Fear and Loathing on the Right
As would be expected, conservatives freaked out. Republican Presidential candidates took turns blustering and being angry.
From the Atlanta Black Star:
As Democratic presidential candidates have offered proposals to address racial justice and college debt, a number of Republican presidential candidates have reacted negatively to the nationwide campus protests. Ben Carson, a graduate of Yale University, which has been embroiled in protests against racism, told Fox News that the country is becoming too “tolerant by…[accepting] infantile behavior.” Chris Christie called the demonstrations “a product of the president’s own unwillingness and inability to bring people together,” according to Think Progress.
“The lawlessness that the president has allowed to exist in this country just absolutely strips people of hope,” Christie added. “Our administration would stand for the idea that justice is not just a word, but it’s a way of life. Laws will be applied evenly, fairly, and without bias to everyone.”
Donald Trump called the University of Missouri protesters “crazy.”
“I think it’s just disgusting. I think the two people who resigned are weak, ineffective people,” Trump said on Fox News Thursday morning. “When they resigned, they set something in motion that’s going to be a disaster for the next long period of time.”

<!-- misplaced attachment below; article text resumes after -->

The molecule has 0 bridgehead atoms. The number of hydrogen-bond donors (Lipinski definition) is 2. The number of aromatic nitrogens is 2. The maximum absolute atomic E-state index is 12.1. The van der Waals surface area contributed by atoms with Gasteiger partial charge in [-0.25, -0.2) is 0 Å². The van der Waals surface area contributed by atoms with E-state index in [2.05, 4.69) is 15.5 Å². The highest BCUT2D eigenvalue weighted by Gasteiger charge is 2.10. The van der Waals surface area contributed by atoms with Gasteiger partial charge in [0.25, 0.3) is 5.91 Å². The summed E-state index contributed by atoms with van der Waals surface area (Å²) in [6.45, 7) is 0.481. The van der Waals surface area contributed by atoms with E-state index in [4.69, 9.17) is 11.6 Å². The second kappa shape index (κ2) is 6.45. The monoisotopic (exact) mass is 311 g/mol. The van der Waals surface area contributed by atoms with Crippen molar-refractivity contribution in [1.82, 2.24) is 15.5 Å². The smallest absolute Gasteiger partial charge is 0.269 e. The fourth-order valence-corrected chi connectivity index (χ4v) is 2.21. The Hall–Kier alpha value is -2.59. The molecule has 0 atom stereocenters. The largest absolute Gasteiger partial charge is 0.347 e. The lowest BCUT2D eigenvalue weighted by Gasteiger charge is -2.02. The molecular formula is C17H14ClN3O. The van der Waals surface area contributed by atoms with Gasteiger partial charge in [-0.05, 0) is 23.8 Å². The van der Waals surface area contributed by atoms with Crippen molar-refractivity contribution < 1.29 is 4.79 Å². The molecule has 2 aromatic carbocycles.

There was an incident at Mizzou wherein students and one (now former) instructor were videotaped blocking access to a reporter. It was a stupid move, yes, but certainly not worth the amount of faux “concern” being ladled out by (mostly) white media mavens.
San Diego GOP Chair Tony Krvaric took the bait and tweeted out an op-ed calling for raising the voting age to 25.
Finally, Fox News led their coverage of Thursday’s demonstrations with:
Chaos swept over college campuses around the nation Thursday…
If you read down to the bottom of the on-line story at Fox, the reporter actually got to the truth of the matter:
The school at the focal point of the current crisis, the University of Missouri, hired an interim system president on Thursday afternoon. Mike Middleton previously attended Missouri as a student and also served as a faculty member and administrator. Middleton, who is black, said he felt marginalized “every day” in each of those roles.
“It’s so subtle,” Middleton said. “I think women understand it. I think people with a sexual orientation that is not a male-centered perspective on sexuality understand it. I think other people of color understand it. I think folks in power, in the majority, who have never lived it and have never experienced it have difficulty understanding it the way those of us who have been minoritized do.
The Baton of Political Correctness
The movement that started at the University of Missouri is not far away from Ferguson, where the 2014 death of Mike Brown at the hands of local police triggered sometimes violent reactions nationwide.
Making the comparison was Daily Kos contributor Grizzard: